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Where There’s Smoke, There’s Fire 

The Central Oregon wildfire season is off to a quick start

click to enlarge A wildland firefighter assesses the fire line on the Substation Fire. - NWCC.GOV
  • NWCC.gov
  • A wildland firefighter assesses the fire line on the Substation Fire.
Summer in Bend often means putting up with smoke from wildfires that burn in Oregon—and this year is no different.

On July 22 at about noon, fire spotters reported a fire 8 miles south of Bend. The Bessie Butte fire quickly exploded to 50 acres before crews halted its movement with a dozer line around the fire, according to Central Oregon Fire Info.

China Hat Road is still closed at Knott Road due to the fire, which fire officials said was about 10 percent contained as of Monday morning. The cause of the fire is under investigation.



At about 10:30 this morning, a grass fire burned about 1/8 of an acre along Century Drive at Mammoth Drive, Dave Howe, City of Bend Fire Department said in a release. The fire was quickly put out, but the cause was undetermined, Howe said.

"The Bend Fire Department reminds you that we are in EXTREME Fire Danger conditions, and it is critically important to control and monitor all potential sources of ignition, such as cigarettes, sparks from grinding metal, chainsaws, vehicle catalytic converters, etc. The grass and brush is exceptionally dry and receptive to ignition, so take extra care," Howe said in a press release.

click to enlarge USFS crews mopping up small fire on Century Drive. - DAN DERLACKI.
  • Dan Derlacki.
  • USFS crews mopping up small fire on Century Drive.

Around the state:

The 78,000-acre Substation Fire started July 17 on private land near the Dalles, but burned on both sides of the Deschutes River as it moved southeast. According to Central Oregon Fire Info, the fire destroyed four homes, damaged another four and threatened 1,188. One man lost his life trying to fight the fire. According to a story on KCBY, 64-year-old John Ruby was killed when he apparently tried to create a fire line with a tractor to protect his neighbor’s property.

The fire is 92 percent contained as of July 23 and is under investigation by The Wasco County Sheriff’s Office, Oregon State Police, Oregon State Fire Marshal, the Bureau of Land Management and the United States Forest Service.

The Cemetery Fire is burning 1,400 acres 32 miles east southeast of Prineville. The lightning-caused fire is 95 percent contained, according to COFI. It’s burning in mostly grass and timber and isn’t a threat to homes at this time. Fire officials expect to contain the blaze by July 31.

There are many lightning-caused fires burning in Southern Oregon near Ashland and Grants Pass. One of the largest is the Garner Complex fire burning over 15,000 acres near Grants Pass. COFI says the fire is 14 percent contained, but expects full containment in August.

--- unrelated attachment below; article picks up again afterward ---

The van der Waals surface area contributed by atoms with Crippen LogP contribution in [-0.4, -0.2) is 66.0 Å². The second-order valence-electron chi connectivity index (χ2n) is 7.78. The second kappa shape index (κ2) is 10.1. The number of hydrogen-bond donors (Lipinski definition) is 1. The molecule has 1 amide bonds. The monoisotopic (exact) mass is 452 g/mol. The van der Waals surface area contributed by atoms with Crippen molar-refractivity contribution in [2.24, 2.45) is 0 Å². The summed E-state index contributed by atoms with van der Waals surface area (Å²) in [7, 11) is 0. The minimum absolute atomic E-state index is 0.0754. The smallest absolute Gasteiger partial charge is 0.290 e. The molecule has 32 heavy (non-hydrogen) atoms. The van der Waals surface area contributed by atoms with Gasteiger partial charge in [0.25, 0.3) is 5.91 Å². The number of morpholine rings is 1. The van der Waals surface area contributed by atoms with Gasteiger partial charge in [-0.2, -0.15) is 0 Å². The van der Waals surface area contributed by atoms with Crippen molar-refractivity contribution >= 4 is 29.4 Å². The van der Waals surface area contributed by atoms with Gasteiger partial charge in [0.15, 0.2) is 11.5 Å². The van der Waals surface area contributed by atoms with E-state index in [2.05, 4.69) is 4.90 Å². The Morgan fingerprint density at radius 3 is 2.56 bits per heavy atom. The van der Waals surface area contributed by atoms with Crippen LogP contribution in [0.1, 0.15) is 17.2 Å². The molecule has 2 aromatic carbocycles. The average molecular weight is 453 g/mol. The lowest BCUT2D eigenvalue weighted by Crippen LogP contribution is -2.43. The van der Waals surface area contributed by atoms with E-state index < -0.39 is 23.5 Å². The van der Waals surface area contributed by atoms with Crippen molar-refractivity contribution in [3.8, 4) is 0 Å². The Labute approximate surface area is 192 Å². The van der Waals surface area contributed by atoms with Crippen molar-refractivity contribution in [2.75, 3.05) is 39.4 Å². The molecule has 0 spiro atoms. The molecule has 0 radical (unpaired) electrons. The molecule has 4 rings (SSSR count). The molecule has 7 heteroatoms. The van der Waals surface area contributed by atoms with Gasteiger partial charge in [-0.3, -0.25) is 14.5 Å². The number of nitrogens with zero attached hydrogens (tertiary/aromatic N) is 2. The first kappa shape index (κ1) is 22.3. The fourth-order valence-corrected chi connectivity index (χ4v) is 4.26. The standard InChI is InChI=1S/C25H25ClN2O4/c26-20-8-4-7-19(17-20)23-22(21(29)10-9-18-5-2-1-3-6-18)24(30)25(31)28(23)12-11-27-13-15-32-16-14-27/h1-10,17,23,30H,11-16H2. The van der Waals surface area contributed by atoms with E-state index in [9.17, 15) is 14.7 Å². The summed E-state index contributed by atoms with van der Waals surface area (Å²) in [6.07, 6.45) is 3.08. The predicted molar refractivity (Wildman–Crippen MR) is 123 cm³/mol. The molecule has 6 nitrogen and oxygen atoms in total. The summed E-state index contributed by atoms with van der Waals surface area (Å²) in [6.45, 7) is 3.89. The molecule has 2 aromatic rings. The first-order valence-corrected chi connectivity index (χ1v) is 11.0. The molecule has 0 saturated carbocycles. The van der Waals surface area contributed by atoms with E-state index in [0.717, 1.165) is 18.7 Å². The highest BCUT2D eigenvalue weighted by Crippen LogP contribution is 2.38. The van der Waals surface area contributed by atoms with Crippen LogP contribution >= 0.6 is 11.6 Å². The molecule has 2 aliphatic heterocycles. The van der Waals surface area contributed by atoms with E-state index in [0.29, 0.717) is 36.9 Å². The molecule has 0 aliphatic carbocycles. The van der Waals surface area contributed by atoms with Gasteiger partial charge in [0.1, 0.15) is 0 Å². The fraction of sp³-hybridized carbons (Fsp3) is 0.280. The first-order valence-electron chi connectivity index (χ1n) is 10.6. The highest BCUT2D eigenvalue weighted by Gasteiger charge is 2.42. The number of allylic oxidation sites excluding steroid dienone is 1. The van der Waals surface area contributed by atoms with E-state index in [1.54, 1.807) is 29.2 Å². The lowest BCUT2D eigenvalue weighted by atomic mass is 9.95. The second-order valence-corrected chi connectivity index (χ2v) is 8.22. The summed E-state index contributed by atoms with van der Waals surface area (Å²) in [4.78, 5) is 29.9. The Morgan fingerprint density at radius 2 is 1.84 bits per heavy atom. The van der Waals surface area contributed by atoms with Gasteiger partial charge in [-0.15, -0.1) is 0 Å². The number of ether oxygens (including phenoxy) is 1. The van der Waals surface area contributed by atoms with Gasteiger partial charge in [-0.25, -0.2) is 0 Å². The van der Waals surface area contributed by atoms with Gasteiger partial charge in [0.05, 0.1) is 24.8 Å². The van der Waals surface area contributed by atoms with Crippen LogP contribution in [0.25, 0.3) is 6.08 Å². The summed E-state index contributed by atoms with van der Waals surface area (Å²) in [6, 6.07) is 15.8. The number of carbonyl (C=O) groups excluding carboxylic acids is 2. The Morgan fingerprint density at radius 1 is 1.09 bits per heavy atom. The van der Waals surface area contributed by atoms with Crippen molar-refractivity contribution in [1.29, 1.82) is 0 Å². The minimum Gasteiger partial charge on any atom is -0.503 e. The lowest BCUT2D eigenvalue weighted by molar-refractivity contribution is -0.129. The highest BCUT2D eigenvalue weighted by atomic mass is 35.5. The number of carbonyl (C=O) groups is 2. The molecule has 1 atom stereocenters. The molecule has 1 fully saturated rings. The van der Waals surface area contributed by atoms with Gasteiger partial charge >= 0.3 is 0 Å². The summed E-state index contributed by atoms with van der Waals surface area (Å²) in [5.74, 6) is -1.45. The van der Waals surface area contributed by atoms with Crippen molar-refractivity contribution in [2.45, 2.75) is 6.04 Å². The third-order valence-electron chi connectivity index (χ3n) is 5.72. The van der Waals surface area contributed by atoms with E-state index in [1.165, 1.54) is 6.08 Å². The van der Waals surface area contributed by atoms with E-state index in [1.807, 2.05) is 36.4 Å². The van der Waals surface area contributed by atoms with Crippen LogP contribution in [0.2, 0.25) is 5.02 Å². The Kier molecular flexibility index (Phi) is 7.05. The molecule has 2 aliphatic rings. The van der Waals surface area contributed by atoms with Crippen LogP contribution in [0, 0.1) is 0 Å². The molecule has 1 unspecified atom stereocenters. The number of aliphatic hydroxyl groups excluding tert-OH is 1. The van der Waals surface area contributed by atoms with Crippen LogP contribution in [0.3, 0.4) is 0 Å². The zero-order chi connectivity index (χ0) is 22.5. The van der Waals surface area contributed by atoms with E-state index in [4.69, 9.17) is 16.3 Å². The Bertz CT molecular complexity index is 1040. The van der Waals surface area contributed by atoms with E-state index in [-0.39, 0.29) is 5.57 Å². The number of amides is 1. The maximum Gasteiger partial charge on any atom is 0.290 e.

Health precautions:

Deschutes County Health Services has the following tips to minimize the impact of smoke:

*Reduce the time spent outside when smoke is present
*Use a HEPA air filter or electrostatic precipitator to create rooms with cleaner air to breathe
*Set your A/C or heating unit to recycle or recirculate
*Drink plenty of water
*Reduce sources of indoor smoke and dust including: burning cigarettes, candles, gas ranges, wood burning stoves and furnaces and vacuuming
*Spend less time engaging in strenuous outdoor activity
*For people with heart or lung disease or respiratory illness, consider spending most of your day in air-conditioned buildings for relief from the smoke.

Air quality:

For current information on air quality, visit https://oraqi.deq.state.or.us/home/map, or use the 5-3-1 visibility index:

*If visibility is well over 5 miles, the air quality is generally good
*If visibility is 5 miles away but generally hazy, air quality is moderate and beginning to deteriorate. The air is still generally healthy except possibly for smoke-sensitive people. People should avoid prolonged exposure to the air in these conditions.
*If under 5 miles, the air quality is unhealthy for young children, adults over 65, pregnant women and people with heart or lung disease and those with respiratory illness.
*If under 3 miles, the air quality is unhealthy for everyone. The above mentioned group should minimize outdoor activity.
*If under 1 mile, the air quality is unhealthy for everyone, and everyone should avoid all outdoor activities.
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